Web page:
This is one of the most common questions we receive in the college admissions process from students and parents in high school. The answer is that it depends on the college. Over the past six years, we have compiled data from the top 50 universities to answer this question using data. This data is based on publicly available and private data that colleges have historically released and our analysis internally of over 5,000 students.
Why Volunteer Work?
Many people believe that college admissions is a game that can be won. Apply to many schools, write good essays, hit deadlines, and hopefully you get into one of your "reach" schools. For the past six years at Synocate, we have been saying the exact opposite - the way to win the "game of college admissions" is to be yourself.
So the question is, how do you find what you like? This is a question that often takes a few months to a few years to answer, depending on the student. We believe it starts with trying many things and getting outside of your comfort zone or what your parents suggest you do. With 9th and 10th graders, this is what we focus on.
In 11th grade, it is time to focus and get good at something. Usually by this time, students also have a better sense of the overlap between what they are good at and what they like. We help students stand out in this overlap for the last 2 years of high school and in 12th grade tell admissions committees what they stand for and who they are.
Volunteer work is seen as one of the classic indicators of college admissions - something to tick off to gain admission to show you are a good samaritan. This is the opposite of the truth. Find that overlap I was mentioning earlier and volunteer work will fall naturally into that overlap. For example, if you are passionate about medicine and hope to be a doctor someday, find a way to help younger students get excited about science.
So How Much Do Colleges Care About Volunteer Work?
Earlier, I said the answer was that it depends on the college. It does, but first you have to find your area of interest. Doing general volunteer work is almost never helpful for admission to the Top 100 colleges.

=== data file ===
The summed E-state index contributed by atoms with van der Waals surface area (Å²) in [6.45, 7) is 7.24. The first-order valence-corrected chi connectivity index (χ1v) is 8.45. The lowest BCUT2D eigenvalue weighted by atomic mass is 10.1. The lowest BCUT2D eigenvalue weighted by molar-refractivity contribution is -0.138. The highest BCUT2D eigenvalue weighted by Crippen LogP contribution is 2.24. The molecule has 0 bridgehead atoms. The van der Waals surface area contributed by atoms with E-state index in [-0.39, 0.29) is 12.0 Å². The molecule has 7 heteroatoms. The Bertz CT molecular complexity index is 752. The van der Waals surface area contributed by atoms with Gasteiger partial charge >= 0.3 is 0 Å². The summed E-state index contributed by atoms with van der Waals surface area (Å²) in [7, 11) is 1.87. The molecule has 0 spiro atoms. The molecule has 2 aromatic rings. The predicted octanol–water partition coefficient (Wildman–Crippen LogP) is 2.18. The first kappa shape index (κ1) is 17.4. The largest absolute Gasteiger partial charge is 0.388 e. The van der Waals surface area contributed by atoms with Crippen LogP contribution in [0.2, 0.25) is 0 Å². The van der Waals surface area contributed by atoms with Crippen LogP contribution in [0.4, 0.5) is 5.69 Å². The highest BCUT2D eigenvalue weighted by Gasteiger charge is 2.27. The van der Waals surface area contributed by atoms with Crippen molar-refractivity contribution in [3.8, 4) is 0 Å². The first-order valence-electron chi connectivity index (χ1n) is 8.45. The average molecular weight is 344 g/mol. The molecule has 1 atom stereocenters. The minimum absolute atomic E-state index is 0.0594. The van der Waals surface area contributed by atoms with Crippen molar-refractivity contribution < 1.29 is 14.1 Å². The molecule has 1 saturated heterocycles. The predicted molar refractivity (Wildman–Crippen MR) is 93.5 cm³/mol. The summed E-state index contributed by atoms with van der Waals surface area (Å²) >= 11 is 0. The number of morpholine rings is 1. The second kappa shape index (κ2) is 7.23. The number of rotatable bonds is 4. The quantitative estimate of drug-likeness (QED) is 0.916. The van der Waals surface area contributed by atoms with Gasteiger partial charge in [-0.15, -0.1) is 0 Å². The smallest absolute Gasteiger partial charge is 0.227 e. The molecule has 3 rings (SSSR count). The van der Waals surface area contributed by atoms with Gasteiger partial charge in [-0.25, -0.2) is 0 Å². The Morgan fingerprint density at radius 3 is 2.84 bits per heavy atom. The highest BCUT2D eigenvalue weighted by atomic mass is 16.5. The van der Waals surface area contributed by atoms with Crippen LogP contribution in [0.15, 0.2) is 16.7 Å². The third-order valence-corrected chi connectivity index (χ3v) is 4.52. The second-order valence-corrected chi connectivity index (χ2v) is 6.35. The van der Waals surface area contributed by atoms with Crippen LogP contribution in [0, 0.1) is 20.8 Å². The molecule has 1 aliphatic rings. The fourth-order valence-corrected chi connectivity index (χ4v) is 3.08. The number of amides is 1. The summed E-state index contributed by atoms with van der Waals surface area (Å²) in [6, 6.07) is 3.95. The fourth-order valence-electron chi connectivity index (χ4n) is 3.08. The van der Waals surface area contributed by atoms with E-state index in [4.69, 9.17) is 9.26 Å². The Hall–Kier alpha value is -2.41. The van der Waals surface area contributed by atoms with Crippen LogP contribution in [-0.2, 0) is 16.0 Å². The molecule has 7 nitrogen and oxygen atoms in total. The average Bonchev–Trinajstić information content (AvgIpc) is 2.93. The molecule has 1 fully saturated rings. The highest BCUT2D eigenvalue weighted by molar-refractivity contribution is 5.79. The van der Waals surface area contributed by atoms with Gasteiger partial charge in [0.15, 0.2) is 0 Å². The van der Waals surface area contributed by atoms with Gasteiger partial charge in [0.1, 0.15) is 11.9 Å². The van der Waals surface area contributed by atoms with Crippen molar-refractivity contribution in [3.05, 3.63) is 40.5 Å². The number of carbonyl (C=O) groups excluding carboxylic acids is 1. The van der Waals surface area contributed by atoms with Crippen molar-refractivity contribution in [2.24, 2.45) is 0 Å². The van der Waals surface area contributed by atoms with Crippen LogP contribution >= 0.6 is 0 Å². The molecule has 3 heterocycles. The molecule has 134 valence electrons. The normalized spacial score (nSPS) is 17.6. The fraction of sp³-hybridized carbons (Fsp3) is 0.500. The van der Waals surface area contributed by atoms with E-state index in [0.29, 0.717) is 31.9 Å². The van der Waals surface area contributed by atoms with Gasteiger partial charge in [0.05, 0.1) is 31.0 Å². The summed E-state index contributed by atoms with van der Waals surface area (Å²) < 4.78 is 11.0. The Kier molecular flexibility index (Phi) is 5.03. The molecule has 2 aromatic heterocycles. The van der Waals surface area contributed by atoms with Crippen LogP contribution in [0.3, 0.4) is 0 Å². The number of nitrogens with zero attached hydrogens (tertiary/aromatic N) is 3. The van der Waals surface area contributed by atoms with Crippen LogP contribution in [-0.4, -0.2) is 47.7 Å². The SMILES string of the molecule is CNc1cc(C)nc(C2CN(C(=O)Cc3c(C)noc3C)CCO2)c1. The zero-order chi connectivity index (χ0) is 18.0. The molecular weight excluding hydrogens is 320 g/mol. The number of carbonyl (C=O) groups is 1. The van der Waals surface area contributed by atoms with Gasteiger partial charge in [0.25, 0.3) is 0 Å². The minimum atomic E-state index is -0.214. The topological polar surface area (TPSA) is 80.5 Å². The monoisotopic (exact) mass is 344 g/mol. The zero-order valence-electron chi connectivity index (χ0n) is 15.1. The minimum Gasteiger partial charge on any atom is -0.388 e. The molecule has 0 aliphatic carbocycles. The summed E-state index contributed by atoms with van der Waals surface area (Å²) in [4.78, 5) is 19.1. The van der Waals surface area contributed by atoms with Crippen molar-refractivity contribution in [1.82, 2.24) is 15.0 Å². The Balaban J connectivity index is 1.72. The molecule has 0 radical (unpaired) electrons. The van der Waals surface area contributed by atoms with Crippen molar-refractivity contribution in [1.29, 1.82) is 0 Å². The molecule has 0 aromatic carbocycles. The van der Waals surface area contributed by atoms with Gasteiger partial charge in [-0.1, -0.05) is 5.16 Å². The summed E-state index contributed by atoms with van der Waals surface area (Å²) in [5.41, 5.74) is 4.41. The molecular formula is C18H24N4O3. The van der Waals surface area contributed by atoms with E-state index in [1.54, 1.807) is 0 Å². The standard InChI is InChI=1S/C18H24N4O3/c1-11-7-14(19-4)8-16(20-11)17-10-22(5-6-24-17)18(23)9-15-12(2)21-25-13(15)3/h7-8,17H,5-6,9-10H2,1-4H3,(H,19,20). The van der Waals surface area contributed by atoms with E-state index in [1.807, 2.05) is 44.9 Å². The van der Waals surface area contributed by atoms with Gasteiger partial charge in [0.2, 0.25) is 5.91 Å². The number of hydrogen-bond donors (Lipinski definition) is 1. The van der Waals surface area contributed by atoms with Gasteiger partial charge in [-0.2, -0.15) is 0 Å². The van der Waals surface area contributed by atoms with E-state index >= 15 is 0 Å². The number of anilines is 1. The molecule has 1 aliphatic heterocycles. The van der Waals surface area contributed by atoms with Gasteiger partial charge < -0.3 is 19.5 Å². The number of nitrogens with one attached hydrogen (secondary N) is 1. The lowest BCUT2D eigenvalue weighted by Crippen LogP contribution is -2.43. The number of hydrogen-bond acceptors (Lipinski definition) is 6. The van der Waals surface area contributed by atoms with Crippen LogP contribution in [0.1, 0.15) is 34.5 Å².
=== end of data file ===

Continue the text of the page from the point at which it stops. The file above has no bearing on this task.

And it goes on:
So now let's say you found your area of interest. How do you determine how much time to invest into volunteer work for that overlap of interests that you have?
At Synocate, we have developed a series of analysis here - www.synocate.com/profiles to help you see how individual colleges think about volunteer work and 20 other variables.
For example, you can click on a school and see in section 3.1 the last variable on the right "Volunteer Work". This tells you on a scale of 1-4, 4 being the most important, how important volunteer work is for that college in the admissions process.
Let's take a few examples. At Princeton, in this report in Section 3.1, you can see that Princeton rates it as 2 out of 4 (considered but not important). All extracurricular activities are also ranked at 2, so that means Princeton focuses more on your essay and GPA (rated 4 out of 4).
At College of William and Mary, volunteer work is ranked at 4/4 - very important. This is a great liberal arts college that loves to see students who find a specific area of interest and can give back to the community.
These types of insights can help students, counselors, and parents navigate the college admissions process and choose the colleges that match their strengths.
Use this comparative report in section 1.17 to see across schools how they care about volunteer work. You can see the diagram below here:
For more insights on the college admissions process, please visit www.synocate.com.
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